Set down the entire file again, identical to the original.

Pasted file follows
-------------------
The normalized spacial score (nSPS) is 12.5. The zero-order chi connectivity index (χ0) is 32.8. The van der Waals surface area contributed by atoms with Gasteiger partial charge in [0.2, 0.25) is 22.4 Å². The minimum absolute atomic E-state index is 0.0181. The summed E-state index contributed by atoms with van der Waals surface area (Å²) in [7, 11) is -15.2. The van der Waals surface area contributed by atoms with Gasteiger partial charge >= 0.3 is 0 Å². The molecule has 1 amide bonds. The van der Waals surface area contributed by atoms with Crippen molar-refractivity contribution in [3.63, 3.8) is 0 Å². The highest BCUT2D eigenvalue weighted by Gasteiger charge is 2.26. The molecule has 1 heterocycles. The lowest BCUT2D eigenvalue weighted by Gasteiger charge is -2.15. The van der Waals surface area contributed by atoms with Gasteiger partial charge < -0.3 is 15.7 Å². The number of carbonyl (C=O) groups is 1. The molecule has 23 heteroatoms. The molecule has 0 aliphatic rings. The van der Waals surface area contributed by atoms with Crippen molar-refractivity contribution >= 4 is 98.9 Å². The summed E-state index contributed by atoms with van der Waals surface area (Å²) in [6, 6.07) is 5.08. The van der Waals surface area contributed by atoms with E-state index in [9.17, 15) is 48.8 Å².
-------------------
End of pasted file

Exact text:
The normalized spacial score (nSPS) is 12.5. The zero-order chi connectivity index (χ0) is 32.8. The van der Waals surface area contributed by atoms with Gasteiger partial charge in [0.2, 0.25) is 22.4 Å². The minimum absolute atomic E-state index is 0.0181. The summed E-state index contributed by atoms with van der Waals surface area (Å²) in [7, 11) is -15.2. The van der Waals surface area contributed by atoms with Gasteiger partial charge >= 0.3 is 0 Å². The molecule has 1 amide bonds. The van der Waals surface area contributed by atoms with Crippen molar-refractivity contribution in [3.63, 3.8) is 0 Å². The highest BCUT2D eigenvalue weighted by Gasteiger charge is 2.26. The molecule has 1 heterocycles. The lowest BCUT2D eigenvalue weighted by Gasteiger charge is -2.15. The van der Waals surface area contributed by atoms with Gasteiger partial charge < -0.3 is 15.7 Å². The number of carbonyl (C=O) groups is 1. The molecule has 23 heteroatoms. The molecule has 0 aliphatic rings. The van der Waals surface area contributed by atoms with Crippen molar-refractivity contribution >= 4 is 98.9 Å². The summed E-state index contributed by atoms with van der Waals surface area (Å²) in [6, 6.07) is 5.08. The van der Waals surface area contributed by atoms with E-state index in [9.17, 15) is 48.8 Å².